- What is a Baxandall tone circuit?
- How does Baxandall EQ work?
- Also, check out our guide to the 7 types of EQs
If you’re looking for new ways to enhance your music or want to understand some of the nuts and bolts of sound, Banxandall EQ may well be of interest to you.
Baxandall EQ is an interesting and mainstream concept that lies “under the hood” of music.
Baxandall EQ is almost like a plugin manual – it’s hard to wrap around at first, but once you do, it opens up an understanding and a curiosity for musicians and anybody else involved in sound.
This article will help you explore the benefits, history, and intricacies of Baxandall EQ to see if and how it can be useful in your music.
What Is A Baxandall EQ?
The Baxandall equalizer is a shelving EQ with an extremely wide Q curve with a gentle slope.
The broad curve can adjust a larger portion of the frequency spectrum, but the gentle slope gives a more natural sound and minimal phase distortion.
The minimal phase distortion enables users to make bigger boosts and cuts without imparting negative artifacts into the signal.
During World War II, Peter Baxandall worked for the Telecommunications Research Establishment, researching circuitry and working on many different types of projects.
The included loudspeakers, frequency transformers, oscillators, high-speed tape duplicating equipment, and high-precision microphone calibration methods, among other projects.
He published his tone circuit in Wireless World magazine in 1952. If you’ve ever seen bass and treble control knobs on a stereo or amp, that’s likely a Baxandall EQ circuit.
Where Is Baxandall EQ Typically Used?
Because these equalizers offer a subtle yet remarkably effective way of adjusting the frequency spectrum, you’ll often find them being used on the mix bus, and in mastering.
They are also very popular in guitar amps and stereos, because of the quality of sound and the ability to finely adjust the frequency response.
Don’t forget to check out our review of Soundtheory’s Gullfoss ”Intelligent EQ”.
What Are The Benefits Of Baxandell EQ?
1. Non-overlapping Frequency Bands
Non-overlapping bands mean that the low, mid, and high EQ bands do not overlap each other.
This allows you to adjust any band up or down without affecting the frequencies of other bands, giving you a split frequency response.
The big benefit here is that changes to one band won’t destroy your hard work of dialing in other bands.
2. Wide Range of Controls
The controls are both more sensitive and more powerful than its competitors.
The Baxandall circuit can amplify signals on, for example, a guitar amp, up to 4 times as much as others without ruining the sound.
3. Midband Acts as Gain Stage
The midband acts as a secondary gain stage. This allows you to crank up the mids on a guitar for example, and have the overall loudness not skyrocket up.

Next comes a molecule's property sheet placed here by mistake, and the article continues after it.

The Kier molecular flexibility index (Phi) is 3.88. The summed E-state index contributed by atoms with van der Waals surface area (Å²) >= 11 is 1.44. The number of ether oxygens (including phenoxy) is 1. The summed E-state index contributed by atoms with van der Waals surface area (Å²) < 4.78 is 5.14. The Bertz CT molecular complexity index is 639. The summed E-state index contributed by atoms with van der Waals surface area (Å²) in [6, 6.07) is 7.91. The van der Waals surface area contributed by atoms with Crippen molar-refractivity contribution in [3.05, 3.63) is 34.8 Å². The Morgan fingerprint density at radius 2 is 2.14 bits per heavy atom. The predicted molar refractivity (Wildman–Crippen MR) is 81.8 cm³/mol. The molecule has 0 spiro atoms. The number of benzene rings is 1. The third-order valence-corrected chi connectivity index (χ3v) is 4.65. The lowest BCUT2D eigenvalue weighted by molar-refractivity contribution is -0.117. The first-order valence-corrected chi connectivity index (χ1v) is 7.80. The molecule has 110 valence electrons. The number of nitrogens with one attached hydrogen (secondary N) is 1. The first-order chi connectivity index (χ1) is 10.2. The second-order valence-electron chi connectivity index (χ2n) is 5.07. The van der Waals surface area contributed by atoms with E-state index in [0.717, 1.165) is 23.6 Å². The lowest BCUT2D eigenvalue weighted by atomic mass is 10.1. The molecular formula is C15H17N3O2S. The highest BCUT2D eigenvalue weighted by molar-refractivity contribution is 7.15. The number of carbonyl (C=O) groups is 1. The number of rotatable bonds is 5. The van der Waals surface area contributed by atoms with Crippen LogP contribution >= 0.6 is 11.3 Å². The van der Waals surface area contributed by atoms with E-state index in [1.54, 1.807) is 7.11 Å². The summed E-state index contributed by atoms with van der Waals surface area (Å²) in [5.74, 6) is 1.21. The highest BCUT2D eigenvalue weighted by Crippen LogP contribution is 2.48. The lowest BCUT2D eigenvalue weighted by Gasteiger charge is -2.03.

What Is A Baxandall Tone Circuit?
The Baxandall tone circuit makes its name by having very low harmonic distortion due to the use of negative feedback in the circuits, which helps keep more precise control over the behavior of the op-amps among other uses. Negative feedback works by sending a polarity-reversed copy of the output signal back to the input of the amp.
What Is Baxandall Tone Stack?
A Baxandall tone stack is essentially a high/low shelf EQ. With the controls set to 5, the frequency response is basically flat.
A Baxandall tone stack is capable of essentially a hump in the mid frequencies, allowing the frequency response to sound more pleasant in its tone than its competitors and predecessors.
What Is The Difference Between Passive And Active Tone Control?
In short, passive tone controls are only able to cut frequencies (i.e. a high-freq roll-off), while active tone controls afford you the ability to cut AND boost several frequencies at once.
How Do Amp Tone Controls Work?
Tone controls change or modify the tone of an electric guitar signal as it passes through an amp. This can be achieved by rolling off the bass of a guitar; trimming the treble when you plug in something too distorted; or boosting the mids to cut through the mix.
What Is A Shelving EQ?
A shelving EQ attenuates or boosts frequencies above or below a marked cutoff point. Shelving EQs come in two different types: high-shelf and low-shelf.
Low shelving filters boost all frequencies below a specified cutoff frequency while leaving other frequencies intact. High shelf filters boost everything above the cutoff frequency and leave lower frequencies unaffected.
What Is Tone And Volume Control?
The volume adjusts how loud the output is, while the tone knob will increase or decrease the amount of treble that is passed through to the amp. The pickup switch will activate different pickups, usually the neck or the bridge pickups.
How to Use Tone Control
It’s really quite simple – just adjust it until it sounds good for you and your style of playing.
Tone control is an intuitive process that is assisted even further by the built-in gain stage, which the Baxandall tone control circuit allows. Exploring and playing around with tone control is how many guitarists find their sound.
The Baxandall EQ separates itself from parametric equalizers or other modern software EQs such as Fabfilter Pro-Q 3 with its simplicity and subtlety.
Seen in many guitar amps, stereos, and software plugins around the world, its innovative development in the 1950s led to its utility in music and sound. The simplicity of its tone control allows its users to hone in the sound that they seek with ease.